4) Reproductive Rights
As we found over the first three issues, the basis of Julian Castro’s strong overall performance was policy, and his message on reproductive rights was no exception as he had the strongest combination of mention volume and sentiment in those discussions.
Both Warren and Gillibrand generated significant mentions but failed to resonate as the sentiment was slightly negative.
The issue also shows another key issue on which Harris did not perform well with both low volume and negative sentiment.
5) Racial Equality
The most discussed exchange from either debate was the Harris/Biden discussion regarding Biden’s past stances on school busing. A lot of the post-debate narrative revolves around the belief that the exchange was good for Harris and bad for Biden, but our numbers don’t reflect that line of thinking. Instead, the sentiments for both Biden and Harris mentions were in negative territory, indicating that it likely will not have a dramatically positive or negative impact for either candidate.
And again, one of the best combinations of volume and sentiment went to Julian Castro.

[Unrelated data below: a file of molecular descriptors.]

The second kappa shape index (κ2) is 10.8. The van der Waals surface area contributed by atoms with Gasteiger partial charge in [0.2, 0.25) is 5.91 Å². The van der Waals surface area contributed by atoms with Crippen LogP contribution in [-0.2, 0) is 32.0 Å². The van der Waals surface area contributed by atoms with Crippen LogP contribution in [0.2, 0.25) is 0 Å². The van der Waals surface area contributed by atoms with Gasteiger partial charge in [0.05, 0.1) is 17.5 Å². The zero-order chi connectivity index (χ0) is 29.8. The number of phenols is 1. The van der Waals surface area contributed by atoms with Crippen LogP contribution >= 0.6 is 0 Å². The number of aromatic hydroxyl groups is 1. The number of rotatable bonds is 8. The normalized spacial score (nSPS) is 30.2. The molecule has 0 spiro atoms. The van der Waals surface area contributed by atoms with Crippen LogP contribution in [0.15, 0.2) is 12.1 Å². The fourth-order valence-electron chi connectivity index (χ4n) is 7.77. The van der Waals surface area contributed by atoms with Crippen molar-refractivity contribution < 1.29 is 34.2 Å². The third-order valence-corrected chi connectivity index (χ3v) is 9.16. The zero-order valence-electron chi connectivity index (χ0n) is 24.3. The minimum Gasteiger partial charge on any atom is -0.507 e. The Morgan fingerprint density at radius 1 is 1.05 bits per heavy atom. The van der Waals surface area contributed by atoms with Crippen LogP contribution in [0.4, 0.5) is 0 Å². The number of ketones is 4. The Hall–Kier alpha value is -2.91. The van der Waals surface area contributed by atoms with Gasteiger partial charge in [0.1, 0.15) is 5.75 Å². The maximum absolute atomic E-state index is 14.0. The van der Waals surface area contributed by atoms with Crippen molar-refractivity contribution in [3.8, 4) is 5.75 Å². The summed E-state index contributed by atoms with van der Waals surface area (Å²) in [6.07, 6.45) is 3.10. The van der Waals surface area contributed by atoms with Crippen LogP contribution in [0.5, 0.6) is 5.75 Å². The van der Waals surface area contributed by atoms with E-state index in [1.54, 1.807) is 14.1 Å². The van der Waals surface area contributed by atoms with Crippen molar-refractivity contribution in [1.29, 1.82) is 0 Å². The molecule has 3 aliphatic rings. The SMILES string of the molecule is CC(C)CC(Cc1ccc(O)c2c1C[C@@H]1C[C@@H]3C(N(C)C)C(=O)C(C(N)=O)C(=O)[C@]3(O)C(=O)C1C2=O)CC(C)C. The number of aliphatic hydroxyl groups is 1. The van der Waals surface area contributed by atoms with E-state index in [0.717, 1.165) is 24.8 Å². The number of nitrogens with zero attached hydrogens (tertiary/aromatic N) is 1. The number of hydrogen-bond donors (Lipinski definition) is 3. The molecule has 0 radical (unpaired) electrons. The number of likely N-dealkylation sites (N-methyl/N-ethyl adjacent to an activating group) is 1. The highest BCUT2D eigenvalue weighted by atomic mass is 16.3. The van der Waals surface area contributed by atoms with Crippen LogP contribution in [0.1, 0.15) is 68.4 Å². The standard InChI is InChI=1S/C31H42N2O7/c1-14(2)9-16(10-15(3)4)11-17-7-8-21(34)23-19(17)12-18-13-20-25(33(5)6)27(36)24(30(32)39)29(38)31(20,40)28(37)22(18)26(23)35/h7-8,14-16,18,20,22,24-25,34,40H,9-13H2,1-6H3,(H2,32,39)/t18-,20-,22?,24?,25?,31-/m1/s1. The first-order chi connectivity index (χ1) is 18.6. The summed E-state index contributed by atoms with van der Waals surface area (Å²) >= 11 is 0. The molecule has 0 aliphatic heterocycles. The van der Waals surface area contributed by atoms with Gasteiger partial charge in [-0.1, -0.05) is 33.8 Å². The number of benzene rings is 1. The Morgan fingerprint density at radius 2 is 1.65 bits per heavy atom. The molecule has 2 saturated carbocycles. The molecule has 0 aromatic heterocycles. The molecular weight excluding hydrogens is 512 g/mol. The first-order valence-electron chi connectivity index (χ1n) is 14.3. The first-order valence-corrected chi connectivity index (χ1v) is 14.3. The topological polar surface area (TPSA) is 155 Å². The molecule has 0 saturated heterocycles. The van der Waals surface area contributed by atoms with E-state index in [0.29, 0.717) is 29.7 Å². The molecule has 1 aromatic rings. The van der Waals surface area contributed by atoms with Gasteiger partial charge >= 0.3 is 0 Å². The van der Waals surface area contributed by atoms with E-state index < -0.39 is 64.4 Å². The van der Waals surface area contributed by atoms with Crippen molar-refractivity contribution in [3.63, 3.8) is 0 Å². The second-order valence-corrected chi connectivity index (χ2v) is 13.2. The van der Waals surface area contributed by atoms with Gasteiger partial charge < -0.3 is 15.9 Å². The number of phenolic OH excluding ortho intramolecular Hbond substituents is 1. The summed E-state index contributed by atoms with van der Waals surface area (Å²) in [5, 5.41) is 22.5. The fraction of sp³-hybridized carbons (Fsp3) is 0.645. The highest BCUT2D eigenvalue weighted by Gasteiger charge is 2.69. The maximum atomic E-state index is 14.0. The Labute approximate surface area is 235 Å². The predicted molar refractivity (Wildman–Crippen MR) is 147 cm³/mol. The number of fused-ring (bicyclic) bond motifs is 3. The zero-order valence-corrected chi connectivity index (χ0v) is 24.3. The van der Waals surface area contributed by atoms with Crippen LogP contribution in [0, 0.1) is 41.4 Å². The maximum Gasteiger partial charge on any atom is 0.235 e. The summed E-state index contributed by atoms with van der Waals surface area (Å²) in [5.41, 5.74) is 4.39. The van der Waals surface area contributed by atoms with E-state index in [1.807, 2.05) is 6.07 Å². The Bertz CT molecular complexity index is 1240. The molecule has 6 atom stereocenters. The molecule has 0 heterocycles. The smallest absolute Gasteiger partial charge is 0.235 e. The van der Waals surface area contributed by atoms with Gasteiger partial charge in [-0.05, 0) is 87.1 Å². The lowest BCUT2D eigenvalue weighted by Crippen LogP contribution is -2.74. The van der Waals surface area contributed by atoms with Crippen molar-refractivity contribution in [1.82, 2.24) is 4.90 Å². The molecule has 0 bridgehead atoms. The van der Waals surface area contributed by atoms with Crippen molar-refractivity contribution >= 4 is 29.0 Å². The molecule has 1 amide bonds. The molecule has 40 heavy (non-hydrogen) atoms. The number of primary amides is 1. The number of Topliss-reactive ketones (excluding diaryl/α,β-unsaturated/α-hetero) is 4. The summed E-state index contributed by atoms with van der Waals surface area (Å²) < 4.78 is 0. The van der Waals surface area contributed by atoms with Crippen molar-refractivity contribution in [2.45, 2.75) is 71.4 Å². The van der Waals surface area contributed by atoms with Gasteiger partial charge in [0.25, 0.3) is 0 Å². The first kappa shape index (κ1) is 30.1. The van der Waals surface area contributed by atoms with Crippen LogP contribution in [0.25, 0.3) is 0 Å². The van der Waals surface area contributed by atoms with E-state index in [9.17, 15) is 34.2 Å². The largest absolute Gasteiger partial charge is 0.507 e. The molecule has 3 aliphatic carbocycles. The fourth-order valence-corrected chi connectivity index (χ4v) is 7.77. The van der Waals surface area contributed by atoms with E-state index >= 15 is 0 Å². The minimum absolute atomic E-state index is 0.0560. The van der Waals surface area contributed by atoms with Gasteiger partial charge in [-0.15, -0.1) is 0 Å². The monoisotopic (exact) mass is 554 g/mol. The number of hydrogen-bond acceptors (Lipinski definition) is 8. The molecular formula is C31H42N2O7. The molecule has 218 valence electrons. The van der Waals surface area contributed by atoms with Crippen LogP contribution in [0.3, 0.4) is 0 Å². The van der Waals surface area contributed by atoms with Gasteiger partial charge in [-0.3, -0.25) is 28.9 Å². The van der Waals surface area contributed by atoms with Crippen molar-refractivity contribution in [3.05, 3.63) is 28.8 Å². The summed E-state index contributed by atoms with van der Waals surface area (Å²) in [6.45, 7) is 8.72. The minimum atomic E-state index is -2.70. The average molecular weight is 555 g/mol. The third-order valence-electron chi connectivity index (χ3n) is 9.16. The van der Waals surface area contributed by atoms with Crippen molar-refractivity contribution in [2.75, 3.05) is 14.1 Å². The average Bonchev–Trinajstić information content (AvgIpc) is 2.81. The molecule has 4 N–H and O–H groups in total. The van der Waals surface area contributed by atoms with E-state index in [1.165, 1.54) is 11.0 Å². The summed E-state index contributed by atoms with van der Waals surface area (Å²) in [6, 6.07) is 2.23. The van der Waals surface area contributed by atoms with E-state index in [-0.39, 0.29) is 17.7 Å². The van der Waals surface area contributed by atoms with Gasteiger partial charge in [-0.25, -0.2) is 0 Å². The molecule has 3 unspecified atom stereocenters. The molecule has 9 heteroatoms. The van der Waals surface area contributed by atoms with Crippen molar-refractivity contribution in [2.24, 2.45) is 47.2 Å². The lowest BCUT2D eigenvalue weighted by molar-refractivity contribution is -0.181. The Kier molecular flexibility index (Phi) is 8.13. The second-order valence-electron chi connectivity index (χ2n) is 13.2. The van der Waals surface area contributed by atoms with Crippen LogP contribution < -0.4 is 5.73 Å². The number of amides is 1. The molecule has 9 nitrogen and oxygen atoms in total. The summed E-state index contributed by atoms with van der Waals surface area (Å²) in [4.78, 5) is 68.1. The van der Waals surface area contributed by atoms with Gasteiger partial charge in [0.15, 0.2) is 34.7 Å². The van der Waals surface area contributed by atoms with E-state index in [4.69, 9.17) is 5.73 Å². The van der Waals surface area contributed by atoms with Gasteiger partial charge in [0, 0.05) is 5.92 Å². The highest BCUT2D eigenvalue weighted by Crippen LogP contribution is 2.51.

Our issue-based analysis of the debates found several key points that indicate the race will become tighter over the next few months.
1) Issue-based messages from candidates currently outside the top six were much better received than those from the current top six candidates. Julian Castro performed the best of all candidates on the issues as he had positive reactions on large volumes of mentions across all of the issues. Andrew Yang had some of the most positive sentiment in his mentions, but he struggled to generate much volume. Of note is that the two perceived winners of each debate, Warren and Harris, had mostly average to below-average sentiments expressed in their issue-based mentions, putting into question the importance of policy platforms or stances at this stage of the race.
2) Candidates perceived to be more on the left wing of the Party registered average to below average performances on the specific issues. Warren on Immigration and Sanders on Climate Change are two examples of messages received with very negative sentiment on strong volumes of mentions. The top sentiments expressed on the issues came from candidates taking moderate stances on each of the issues.